In addition, some of the more tax-friendly jurisdictions such as Ireland, Malta and Luxembourg lack a ready supply of potential employees with the core skills that are needed to staff an IP management subsidiary.
While large multinationals often have the capacity to fund and staff an overseas IP management office, smaller companies or those that have high value assets but low headcount often find that the burden of establishing and maintaining a remote office is a significant barrier to unlocking the benefits of managing IP offshore.
We suggest an alternative, cost effective and lower risk approach.
In this case the operation of the offshore subsidiary is provided by an outsourcing partner who becomes responsible for day-to-day IP management operations delivering services according to a service level agreement. Thus the operational risk is reduced by passing responsibility for sourcing trained staff onto a service provider who is better placed to do so with its local knowledge and network.
Additionally a higher level of service at lower cost can be achieved by engaging a specialist contractor who serves a wider range of domestic and foreign clients.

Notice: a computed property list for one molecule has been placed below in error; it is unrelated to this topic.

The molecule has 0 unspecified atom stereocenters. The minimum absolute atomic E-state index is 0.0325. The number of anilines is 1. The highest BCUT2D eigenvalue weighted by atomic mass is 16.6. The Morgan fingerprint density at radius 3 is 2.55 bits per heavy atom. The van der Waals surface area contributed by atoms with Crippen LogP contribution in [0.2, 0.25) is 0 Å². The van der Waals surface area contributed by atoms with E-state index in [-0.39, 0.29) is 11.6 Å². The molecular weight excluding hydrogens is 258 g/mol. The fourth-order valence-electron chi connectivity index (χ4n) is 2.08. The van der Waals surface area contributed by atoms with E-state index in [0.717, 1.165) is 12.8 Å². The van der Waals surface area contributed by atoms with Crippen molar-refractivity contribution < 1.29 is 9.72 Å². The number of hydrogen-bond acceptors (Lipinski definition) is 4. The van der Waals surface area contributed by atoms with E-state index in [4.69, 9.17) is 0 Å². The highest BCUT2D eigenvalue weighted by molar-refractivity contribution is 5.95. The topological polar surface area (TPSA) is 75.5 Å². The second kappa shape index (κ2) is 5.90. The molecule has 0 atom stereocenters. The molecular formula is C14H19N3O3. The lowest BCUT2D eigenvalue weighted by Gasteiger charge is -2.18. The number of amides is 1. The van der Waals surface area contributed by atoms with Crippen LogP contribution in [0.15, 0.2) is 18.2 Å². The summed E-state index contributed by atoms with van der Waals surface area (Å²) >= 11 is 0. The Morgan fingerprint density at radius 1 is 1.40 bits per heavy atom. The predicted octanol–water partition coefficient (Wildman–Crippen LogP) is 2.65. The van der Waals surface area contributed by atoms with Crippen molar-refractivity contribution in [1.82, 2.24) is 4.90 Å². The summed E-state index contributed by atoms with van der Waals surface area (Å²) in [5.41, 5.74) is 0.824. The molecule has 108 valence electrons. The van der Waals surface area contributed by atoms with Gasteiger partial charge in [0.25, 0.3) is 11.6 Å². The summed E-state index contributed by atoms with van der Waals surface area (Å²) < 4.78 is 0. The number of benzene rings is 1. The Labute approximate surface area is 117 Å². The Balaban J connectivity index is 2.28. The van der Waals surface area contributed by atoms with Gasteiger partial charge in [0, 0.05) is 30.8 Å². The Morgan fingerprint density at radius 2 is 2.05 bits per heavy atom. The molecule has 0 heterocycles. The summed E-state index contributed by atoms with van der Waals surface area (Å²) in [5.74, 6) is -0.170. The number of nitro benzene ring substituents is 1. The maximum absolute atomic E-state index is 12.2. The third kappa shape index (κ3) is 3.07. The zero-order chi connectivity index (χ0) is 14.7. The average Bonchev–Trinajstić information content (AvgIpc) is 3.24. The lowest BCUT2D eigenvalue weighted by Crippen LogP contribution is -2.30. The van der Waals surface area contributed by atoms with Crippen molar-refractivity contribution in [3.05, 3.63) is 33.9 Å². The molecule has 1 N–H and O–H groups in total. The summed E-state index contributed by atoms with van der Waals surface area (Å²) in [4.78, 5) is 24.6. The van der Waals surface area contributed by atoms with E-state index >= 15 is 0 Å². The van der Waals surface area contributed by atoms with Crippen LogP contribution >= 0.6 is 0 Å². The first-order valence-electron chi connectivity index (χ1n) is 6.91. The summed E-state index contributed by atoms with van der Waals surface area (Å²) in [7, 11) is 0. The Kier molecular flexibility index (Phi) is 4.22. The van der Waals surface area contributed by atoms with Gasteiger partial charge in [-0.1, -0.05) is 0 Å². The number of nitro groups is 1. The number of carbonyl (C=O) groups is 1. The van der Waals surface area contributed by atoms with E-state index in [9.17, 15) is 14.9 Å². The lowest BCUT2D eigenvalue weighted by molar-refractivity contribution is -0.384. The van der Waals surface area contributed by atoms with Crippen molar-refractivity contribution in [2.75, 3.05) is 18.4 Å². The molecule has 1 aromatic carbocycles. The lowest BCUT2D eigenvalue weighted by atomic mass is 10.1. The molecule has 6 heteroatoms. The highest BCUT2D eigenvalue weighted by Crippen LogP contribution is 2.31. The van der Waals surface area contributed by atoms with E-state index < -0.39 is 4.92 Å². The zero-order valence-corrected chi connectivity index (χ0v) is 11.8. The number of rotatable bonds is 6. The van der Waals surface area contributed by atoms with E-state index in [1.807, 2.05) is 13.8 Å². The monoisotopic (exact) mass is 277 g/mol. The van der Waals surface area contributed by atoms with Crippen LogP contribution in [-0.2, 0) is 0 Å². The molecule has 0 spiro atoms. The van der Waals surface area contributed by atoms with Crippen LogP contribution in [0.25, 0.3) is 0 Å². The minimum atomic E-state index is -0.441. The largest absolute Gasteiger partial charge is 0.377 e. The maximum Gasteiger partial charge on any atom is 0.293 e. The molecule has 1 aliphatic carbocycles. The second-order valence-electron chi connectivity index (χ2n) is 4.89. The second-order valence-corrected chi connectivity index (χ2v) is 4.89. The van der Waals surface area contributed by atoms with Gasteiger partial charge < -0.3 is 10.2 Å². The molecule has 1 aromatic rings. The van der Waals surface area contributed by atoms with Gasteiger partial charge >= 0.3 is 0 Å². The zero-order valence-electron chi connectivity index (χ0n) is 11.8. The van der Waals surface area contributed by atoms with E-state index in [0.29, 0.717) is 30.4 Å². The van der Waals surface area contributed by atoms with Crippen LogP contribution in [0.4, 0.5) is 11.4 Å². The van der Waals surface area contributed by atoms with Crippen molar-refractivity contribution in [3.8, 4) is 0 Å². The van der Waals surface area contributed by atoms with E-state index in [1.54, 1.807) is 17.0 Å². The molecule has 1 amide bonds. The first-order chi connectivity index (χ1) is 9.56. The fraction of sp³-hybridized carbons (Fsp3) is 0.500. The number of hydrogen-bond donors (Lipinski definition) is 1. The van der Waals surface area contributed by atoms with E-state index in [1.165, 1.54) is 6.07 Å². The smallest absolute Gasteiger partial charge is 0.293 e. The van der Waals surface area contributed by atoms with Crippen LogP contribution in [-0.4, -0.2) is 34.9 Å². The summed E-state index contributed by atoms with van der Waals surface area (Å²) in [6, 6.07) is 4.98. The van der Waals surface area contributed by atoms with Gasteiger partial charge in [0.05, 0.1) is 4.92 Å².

Outsourcing is becoming more and more acceptable for IP operations. The engagement of specialist contractors to pay renewal fees is now well established. The use of offshore back-office operations for document review and other legal processes is also gaining ground. Contracted IP and technology development is commonplace. Recently, specialist firms have emerged which provide highly specialised services relating to patent licensing and assertion sometimes on a contingency basis.
IP outsourcing is no longer about cost saving by delegating commoditized work to low cost providers. Companies are now identifying internal skills gaps at all levels that are difficult to fill either by hiring or by organic growth from within. Outsourcing is now an acceptable way to fill these gaps and to reduce the associated risks.
In our view the attractions and challenges of offshoring IP in tax-friendly jurisdictions will also drive managers to consider outsourced managed solution as an alternative to building remote standalone operations, either as an interim or long term solution to achieving alignment of economic and legal ownership of IP assets. They will do this to take advantage of the cost and risk benefits that come from engaging a trusted experienced specialist as opposed to attempting to source local staff with appropriate skills and experience.